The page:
The legislation follows a Washington Post investigation this year that found the city has routinely sold liens on residents’ homes to investors who often tacked on thousands of dollars in fees. When owners could not pay, the investors sometimes foreclosed on the properties, keeping all the profits. Among those who have lost homes and all their equity are poor, elderly and even mentally disabled city residents, whose difficulties began with delinquencies as small as $44.
On Wednesday, council members seemed at odds with a key part of Mayor Vincent C. Gray’s reform plan. Gray (D) and Chief Financial Officer Natwar M. Gandhi canceled this year’s tax liens on all properties that serve as primary residences and ordered a review of the pending cases.
To help delinquent taxpayers navigate the process in the future, Gray would create an ombudsman, an office to review tax liens, and require the Office of Tax and Revenue to provide greater notification to property owners of late payments and pending sales. But his plan would still let tax lien purchasers keep all of a home’s equity once it is foreclosed upon.
“No one is looking to take away houses here — just to get the taxes paid,” said D.C. Attorney General Irvin B. Nathan, explaining the mayor’s plan to members of the council’s finance committee. “We still have to have a significant threat to keep people in compliance. Obviously, losing your home is a significant threat.”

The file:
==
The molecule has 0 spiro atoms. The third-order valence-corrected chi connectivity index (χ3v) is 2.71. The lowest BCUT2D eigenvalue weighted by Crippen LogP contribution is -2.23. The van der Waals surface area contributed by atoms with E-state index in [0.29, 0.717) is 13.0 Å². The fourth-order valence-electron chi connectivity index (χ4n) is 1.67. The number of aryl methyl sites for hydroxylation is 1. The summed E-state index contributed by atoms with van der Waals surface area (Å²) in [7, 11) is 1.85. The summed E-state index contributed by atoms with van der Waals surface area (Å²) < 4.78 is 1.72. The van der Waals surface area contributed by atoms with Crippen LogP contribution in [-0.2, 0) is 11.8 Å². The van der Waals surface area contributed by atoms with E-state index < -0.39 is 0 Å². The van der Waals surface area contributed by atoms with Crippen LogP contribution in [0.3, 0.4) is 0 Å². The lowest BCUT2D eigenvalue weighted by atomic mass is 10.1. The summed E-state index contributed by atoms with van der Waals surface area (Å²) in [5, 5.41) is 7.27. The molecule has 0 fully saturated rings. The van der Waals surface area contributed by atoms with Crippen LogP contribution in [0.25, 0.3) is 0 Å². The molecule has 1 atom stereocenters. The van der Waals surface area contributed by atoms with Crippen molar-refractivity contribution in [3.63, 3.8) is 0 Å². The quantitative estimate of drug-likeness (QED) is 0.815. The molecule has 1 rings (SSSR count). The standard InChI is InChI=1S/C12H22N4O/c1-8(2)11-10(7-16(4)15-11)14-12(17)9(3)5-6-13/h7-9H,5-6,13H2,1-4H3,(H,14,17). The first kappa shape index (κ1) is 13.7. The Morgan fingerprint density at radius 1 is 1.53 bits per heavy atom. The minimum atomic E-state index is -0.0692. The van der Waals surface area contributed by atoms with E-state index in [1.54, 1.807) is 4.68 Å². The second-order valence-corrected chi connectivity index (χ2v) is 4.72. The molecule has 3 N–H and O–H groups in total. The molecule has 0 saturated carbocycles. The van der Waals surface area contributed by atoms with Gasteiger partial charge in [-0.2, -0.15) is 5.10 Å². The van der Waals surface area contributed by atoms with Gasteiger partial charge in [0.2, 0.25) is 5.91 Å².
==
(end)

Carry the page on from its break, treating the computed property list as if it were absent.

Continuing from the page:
Council member Jack Evans, the committee chairman, said he didn’t want to weaken the law or encourage tax scofflaws, but he said the status quo was unacceptable.
“The way it is, it seems there’s always going to be one that falls through the cracks,” Evans said. “And even when there’s one, the cases are so dramatic.”
The plight of Bennie Coleman, a retired Marine suffering from dementia, has become the face of the issue for many council members debating a fix to the system. Coleman lost his $197,000 Northeast Washington home after a $134 late tax bill snowballed to a debt of nearly $5,000 through attorneys’ fees.
Some jurisdictions do not let the process get that far. New York City, for example, does not allow tax liens to be sold on homes owned by low-income seniors, veterans or the disabled.
Evans (D-Ward 2) wrote a bill that would return equity to homeowners once a sale is complete. It would also cap attorneys’ fees on tax-sale cases at $1,500 and provide that no properties with a bill of less than $2,000 are auctioned in the first place.
The AARP on Wednesday also urged the council to let homeowners keep most of the equity in their homes, giving purchasers 10 percent of the sale.
The committee on Wednesday also pressed for answers regarding another Post report this month that found the city for years has been using a list of addresses that contained tens of thousands of inaccuracies to alert property owners when their tax bills are overdue.
The Post found the tax office had inaccurate addresses for 171 properties sold to tax lien investors in July.
Council member David Grosso (I-At Large) said the city’s warnings to residents about the sales are “worthless if our records are incorrect. . . . I want to know what happens to all of those undeliverable letters you get back from the Postal Service?
Stephen Cordi, the city’s deputy chief financial officer, said a legislative fix would be difficult. “We take this address problem seriously, but we think the way to address it is through technology,” he said.
Evans said Cordi’s office should do whatever it takes to reach the dozens of residents with tax liens canceled in July and who could still face sales next year.
“Google them . . . or hire a private investigator, if you have to. Find them,” he said.